Plugged In

| October 3, 2018 | 0 Comments

My friend Raejean looked at her navigation screen on her Tesla and told me it’s time to plug in. We had taken a ride to Los Angeles to shop and were on our way home. Reaching San Clemente, her car gave her the information to find the nearest plug in spot and directed us to it. As is typical, there was a restaurant nearby where we could have dinner while charging.

Raejean loves her electric car and in fact has two of them, a Tesla Model S and an all-wheel drive Mitsubishi Plug In Hybrid Outlander to use in the mountains when she drives there.

She is passionate in her belief the new technologies of clean fuel cars are the only way to drive in the future, so passionate that she is the newly elected National President of the Electric Auto Association (EAA). EAA is, the oldest and largest non-profit organization comprised of volunteers who educate and advocate for electric vehicles in outreach events across the country. Maybe you met them at the recent EV Day San Diego in Liberty Station, A National Drive Electric Day event on September 15th.

Riding in an electric car is such a pleasure. Electric cars have extremely high torque power so the pick-up is both quick and smooth. There is no gas to buy, no oil changes and with fewer moving parts, less things break or wear out. Plus, there are now cars for every budget. No longer the playing field only for drivers who can afford to buy expensive cars, more and more people with average incomes are turning to electric cars and saving costs in the long run. Many states are giving tax rebates or credits as an incentive and California offers a up to $4500 tax credit that Governor Brown is hoping to extend for many more years to come. Federal tax credits are available up to $7500.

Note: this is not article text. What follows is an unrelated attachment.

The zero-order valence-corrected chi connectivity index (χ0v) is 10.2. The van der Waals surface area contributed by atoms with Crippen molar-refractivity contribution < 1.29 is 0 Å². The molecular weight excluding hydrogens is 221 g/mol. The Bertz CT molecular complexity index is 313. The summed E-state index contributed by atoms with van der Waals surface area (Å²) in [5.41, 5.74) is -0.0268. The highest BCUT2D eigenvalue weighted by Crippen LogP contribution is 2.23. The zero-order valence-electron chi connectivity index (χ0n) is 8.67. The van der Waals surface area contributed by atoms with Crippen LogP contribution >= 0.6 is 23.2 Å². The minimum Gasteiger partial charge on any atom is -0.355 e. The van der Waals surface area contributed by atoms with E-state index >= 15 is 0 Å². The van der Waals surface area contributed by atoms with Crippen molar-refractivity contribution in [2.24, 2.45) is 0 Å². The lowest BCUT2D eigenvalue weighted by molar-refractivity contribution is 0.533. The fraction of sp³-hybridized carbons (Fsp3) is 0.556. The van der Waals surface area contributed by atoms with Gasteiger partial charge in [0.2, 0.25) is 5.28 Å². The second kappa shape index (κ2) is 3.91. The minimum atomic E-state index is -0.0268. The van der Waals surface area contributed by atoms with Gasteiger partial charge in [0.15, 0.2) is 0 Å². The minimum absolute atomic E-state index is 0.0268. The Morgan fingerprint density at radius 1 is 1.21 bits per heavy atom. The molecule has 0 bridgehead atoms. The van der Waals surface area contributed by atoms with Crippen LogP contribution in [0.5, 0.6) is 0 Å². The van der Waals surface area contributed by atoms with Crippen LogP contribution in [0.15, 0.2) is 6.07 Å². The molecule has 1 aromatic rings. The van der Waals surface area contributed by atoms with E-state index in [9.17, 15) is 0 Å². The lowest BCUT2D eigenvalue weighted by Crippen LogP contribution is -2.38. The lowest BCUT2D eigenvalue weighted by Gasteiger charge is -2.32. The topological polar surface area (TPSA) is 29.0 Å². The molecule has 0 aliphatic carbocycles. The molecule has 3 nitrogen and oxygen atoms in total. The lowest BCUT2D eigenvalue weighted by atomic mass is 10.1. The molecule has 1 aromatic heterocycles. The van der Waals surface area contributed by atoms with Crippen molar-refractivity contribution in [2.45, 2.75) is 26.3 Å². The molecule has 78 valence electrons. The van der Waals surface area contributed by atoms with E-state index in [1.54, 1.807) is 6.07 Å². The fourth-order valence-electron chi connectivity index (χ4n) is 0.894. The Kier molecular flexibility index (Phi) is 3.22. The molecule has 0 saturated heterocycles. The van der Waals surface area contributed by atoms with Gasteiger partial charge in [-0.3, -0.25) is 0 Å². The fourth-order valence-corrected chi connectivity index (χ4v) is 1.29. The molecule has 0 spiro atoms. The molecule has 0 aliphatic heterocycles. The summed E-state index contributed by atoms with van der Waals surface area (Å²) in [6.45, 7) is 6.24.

Driving electric is inevitable as our future. Although the auto industry is not pushing hard, the profit is higher on gas vehicles, more and more electric cars are on the road. Since 2012 and the launch of the very popular Nissan Leaf, plug in hybrid (PHEV) and fully electric cars (BEV) are being introduced by auto makers at an accelerating rate. California as usual, leads the country in electric cars sales with 48 percent of U.S. sales, and 4.8 percent of international sales. The U.S. is actually behind California with only 1.13 percent of all sales, falling far behind the leader Norway who claims 39 percent of all new car sales.

I have also noticed more plug-in stations wherever I go. Some are free and others take your charge card, but the best place to charge is at home. For over 90 percent of EV owners, their routine is plug in their phone, plug in their car, and go to bed. With charging while you sleep, you never have to worry about where the next gas station is. Businesses, shopping centers, schools, markets are all getting on the band wagon and providing plug-in spots in their parking lots so you can power up as you work, shop, or take a class.

Of course, there are the naysayers not ready to accept the new kid on the block. There are arguments on every aspect of driving electric, but if consumers do their homework, they can answer every negative with a positive alternative.

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